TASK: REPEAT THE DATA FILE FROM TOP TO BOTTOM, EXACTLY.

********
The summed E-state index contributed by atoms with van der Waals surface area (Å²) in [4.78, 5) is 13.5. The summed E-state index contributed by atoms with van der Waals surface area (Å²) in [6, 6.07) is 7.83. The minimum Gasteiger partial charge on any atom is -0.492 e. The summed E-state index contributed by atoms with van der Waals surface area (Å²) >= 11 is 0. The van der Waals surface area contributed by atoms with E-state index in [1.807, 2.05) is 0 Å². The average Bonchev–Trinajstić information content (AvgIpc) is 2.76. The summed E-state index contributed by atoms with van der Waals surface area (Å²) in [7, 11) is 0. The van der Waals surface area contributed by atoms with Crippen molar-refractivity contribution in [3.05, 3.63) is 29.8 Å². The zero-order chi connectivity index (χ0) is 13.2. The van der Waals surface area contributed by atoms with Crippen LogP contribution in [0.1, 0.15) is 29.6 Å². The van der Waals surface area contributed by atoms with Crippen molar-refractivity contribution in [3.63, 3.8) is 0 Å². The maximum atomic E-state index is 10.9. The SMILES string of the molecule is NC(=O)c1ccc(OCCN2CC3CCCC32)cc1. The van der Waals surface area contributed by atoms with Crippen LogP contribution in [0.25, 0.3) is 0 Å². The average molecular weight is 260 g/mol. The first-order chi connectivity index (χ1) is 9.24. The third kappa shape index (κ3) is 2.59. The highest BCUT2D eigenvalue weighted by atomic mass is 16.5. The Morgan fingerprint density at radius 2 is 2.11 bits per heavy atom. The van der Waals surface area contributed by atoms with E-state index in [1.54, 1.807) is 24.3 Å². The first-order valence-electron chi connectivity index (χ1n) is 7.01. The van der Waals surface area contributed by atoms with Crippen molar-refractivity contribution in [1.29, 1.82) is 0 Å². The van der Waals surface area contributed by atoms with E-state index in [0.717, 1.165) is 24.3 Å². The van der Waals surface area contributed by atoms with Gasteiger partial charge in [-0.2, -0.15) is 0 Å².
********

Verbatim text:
The summed E-state index contributed by atoms with van der Waals surface area (Å²) in [4.78, 5) is 13.5. The summed E-state index contributed by atoms with van der Waals surface area (Å²) in [6, 6.07) is 7.83. The minimum Gasteiger partial charge on any atom is -0.492 e. The summed E-state index contributed by atoms with van der Waals surface area (Å²) >= 11 is 0. The van der Waals surface area contributed by atoms with E-state index in [1.807, 2.05) is 0 Å². The average Bonchev–Trinajstić information content (AvgIpc) is 2.76. The summed E-state index contributed by atoms with van der Waals surface area (Å²) in [7, 11) is 0. The van der Waals surface area contributed by atoms with Crippen molar-refractivity contribution in [3.05, 3.63) is 29.8 Å². The zero-order chi connectivity index (χ0) is 13.2. The van der Waals surface area contributed by atoms with Crippen LogP contribution in [0.1, 0.15) is 29.6 Å². The van der Waals surface area contributed by atoms with Crippen molar-refractivity contribution in [3.63, 3.8) is 0 Å². The maximum atomic E-state index is 10.9. The SMILES string of the molecule is NC(=O)c1ccc(OCCN2CC3CCCC32)cc1. The van der Waals surface area contributed by atoms with Crippen LogP contribution in [0.25, 0.3) is 0 Å². The average molecular weight is 260 g/mol. The first-order chi connectivity index (χ1) is 9.24. The third kappa shape index (κ3) is 2.59. The highest BCUT2D eigenvalue weighted by atomic mass is 16.5. The Morgan fingerprint density at radius 2 is 2.11 bits per heavy atom. The van der Waals surface area contributed by atoms with E-state index in [1.54, 1.807) is 24.3 Å². The first-order valence-electron chi connectivity index (χ1n) is 7.01. The van der Waals surface area contributed by atoms with Crippen molar-refractivity contribution in [1.29, 1.82) is 0 Å². The van der Waals surface area contributed by atoms with E-state index in [0.717, 1.165) is 24.3 Å². The van der Waals surface area contributed by atoms with Gasteiger partial charge in [-0.2, -0.15) is 0 Å².